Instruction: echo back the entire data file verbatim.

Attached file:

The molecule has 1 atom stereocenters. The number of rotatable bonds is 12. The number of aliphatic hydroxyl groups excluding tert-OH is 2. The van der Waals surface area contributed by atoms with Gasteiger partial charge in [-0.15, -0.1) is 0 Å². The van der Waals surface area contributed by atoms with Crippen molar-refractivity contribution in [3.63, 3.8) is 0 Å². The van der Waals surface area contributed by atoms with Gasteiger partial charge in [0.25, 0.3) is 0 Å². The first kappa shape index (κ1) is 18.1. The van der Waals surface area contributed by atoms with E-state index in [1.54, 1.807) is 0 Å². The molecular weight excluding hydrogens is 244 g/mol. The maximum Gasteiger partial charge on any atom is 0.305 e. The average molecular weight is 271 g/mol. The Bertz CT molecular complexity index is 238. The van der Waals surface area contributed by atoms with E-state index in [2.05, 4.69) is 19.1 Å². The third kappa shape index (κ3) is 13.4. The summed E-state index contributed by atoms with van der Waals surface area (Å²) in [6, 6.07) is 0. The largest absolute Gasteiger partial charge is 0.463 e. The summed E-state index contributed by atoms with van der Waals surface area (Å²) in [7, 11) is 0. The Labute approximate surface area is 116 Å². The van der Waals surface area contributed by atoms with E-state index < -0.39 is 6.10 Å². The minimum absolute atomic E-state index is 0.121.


The molecule has 1 atom stereocenters. The number of rotatable bonds is 12. The number of aliphatic hydroxyl groups excluding tert-OH is 2. The van der Waals surface area contributed by atoms with Gasteiger partial charge in [-0.15, -0.1) is 0 Å². The van der Waals surface area contributed by atoms with Crippen molar-refractivity contribution in [3.63, 3.8) is 0 Å². The van der Waals surface area contributed by atoms with Gasteiger partial charge in [0.25, 0.3) is 0 Å². The first kappa shape index (κ1) is 18.1. The van der Waals surface area contributed by atoms with E-state index in [1.54, 1.807) is 0 Å². The molecular weight excluding hydrogens is 244 g/mol. The maximum Gasteiger partial charge on any atom is 0.305 e. The average molecular weight is 271 g/mol. The Bertz CT molecular complexity index is 238. The van der Waals surface area contributed by atoms with E-state index in [2.05, 4.69) is 19.1 Å². The third kappa shape index (κ3) is 13.4. The summed E-state index contributed by atoms with van der Waals surface area (Å²) in [6, 6.07) is 0. The largest absolute Gasteiger partial charge is 0.463 e. The summed E-state index contributed by atoms with van der Waals surface area (Å²) in [7, 11) is 0. The Labute approximate surface area is 116 Å². The van der Waals surface area contributed by atoms with E-state index < -0.39 is 6.10 Å². The minimum absolute atomic E-state index is 0.121.